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How Phantom Power Works

Many podium mics are condensors, and as such need power. Problem is you need it to use the same XLR cabling as dynamic mics. Phantom power to the rescue.

Phantom power is DC power that is run down the audio lines to the microphone, where it is tapped off to power the mic. The de factor standard is 48 volts, but I've seen phantom voltage as low as 9 volts. Many mics can take a wide range of voltage, but not all, so it is best to check. When phantom power is on, as it is all the time with many permanently installed sound systems), it makes that loud pop when you plug or unplug.

The secret to not messing up the audio is to apply it to both audio connections equally. The mic input is balanced, and measures the difference between the two audio connections, which in this case would be zero. DC blocking capacitors in your board (or transformers in older boards) prevent the 48 volts from blowing up the chips.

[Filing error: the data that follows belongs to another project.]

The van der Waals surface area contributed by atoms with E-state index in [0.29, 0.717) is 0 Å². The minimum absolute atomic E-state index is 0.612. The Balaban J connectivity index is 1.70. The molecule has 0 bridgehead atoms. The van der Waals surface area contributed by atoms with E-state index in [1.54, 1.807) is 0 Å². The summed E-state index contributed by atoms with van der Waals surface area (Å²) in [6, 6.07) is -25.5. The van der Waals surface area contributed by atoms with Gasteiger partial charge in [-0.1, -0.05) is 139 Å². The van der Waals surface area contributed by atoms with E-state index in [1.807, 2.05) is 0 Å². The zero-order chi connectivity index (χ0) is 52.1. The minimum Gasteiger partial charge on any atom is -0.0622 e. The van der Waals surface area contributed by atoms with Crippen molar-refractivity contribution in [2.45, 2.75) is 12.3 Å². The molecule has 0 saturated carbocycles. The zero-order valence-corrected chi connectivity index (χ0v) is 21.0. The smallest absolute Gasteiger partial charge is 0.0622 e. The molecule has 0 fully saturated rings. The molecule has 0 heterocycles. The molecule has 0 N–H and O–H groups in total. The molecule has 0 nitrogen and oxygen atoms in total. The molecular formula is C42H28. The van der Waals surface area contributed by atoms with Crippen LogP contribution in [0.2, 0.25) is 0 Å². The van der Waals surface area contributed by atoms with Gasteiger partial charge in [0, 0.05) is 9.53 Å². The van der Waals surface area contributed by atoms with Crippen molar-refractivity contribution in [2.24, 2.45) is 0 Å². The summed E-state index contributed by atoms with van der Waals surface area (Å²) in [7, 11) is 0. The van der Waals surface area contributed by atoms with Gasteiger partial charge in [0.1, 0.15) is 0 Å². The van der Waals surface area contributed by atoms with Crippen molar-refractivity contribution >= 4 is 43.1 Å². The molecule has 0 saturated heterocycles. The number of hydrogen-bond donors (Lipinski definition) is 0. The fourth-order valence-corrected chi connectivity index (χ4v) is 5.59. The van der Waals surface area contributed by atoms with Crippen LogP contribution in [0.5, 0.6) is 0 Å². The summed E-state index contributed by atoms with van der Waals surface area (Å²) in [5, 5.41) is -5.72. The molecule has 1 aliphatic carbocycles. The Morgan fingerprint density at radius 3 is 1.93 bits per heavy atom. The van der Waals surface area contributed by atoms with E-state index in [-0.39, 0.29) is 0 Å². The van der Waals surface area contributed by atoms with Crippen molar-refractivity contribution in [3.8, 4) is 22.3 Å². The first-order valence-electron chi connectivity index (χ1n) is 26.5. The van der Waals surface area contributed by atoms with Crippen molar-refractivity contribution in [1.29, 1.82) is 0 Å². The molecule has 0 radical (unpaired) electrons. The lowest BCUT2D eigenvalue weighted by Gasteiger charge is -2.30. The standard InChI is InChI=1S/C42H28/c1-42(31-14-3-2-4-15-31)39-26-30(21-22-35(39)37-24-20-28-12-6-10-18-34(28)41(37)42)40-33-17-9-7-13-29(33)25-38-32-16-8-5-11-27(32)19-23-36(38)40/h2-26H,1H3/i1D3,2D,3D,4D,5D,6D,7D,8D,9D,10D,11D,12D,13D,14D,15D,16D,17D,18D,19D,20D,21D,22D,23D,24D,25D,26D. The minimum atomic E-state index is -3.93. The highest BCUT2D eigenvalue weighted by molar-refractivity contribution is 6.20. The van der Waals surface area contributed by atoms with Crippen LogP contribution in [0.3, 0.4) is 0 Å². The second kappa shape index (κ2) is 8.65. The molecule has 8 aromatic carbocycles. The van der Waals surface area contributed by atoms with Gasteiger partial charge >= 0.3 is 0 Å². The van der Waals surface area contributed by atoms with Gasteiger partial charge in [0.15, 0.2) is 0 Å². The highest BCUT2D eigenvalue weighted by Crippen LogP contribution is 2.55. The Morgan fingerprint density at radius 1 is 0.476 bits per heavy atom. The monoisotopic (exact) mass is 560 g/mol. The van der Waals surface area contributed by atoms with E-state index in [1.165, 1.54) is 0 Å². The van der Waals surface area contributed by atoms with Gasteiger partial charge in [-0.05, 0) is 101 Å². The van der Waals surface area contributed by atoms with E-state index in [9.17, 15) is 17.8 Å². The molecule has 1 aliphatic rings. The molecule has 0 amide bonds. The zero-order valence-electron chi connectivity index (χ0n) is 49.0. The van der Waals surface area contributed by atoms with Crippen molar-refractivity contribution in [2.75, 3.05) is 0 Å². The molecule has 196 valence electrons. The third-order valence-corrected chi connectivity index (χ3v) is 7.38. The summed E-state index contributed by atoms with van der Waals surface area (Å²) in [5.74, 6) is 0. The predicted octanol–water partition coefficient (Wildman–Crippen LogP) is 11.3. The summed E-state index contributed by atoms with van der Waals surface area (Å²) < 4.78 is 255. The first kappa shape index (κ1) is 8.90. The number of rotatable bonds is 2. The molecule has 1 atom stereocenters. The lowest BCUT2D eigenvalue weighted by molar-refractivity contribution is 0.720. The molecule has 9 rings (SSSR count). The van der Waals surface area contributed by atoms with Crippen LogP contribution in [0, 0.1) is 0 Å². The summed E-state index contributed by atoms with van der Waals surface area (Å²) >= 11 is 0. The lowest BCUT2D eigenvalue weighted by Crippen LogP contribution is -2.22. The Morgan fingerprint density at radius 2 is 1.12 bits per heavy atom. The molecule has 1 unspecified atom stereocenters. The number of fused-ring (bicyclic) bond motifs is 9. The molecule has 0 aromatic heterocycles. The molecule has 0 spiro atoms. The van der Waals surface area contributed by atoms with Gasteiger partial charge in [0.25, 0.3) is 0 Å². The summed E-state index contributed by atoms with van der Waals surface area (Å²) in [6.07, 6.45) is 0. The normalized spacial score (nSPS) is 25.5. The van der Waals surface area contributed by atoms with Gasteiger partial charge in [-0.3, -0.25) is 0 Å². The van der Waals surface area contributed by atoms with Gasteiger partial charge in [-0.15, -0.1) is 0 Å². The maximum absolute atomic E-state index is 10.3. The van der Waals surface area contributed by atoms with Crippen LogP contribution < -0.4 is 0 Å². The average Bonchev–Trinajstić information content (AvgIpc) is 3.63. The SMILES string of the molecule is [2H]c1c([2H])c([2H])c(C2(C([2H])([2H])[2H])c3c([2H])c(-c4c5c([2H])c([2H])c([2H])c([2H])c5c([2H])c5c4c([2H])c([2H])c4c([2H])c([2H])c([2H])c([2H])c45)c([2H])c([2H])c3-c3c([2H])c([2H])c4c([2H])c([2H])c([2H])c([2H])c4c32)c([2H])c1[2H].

On the mic side the DC is siphoned off to power the small preamp inside the mic that raises the incredibly low signal coming off the capsule into just fairly low level mic signal you need. That's why with a Condensor mic a presenter (or singer for that matter) can overload the mic itself, even if their not overloading the board.

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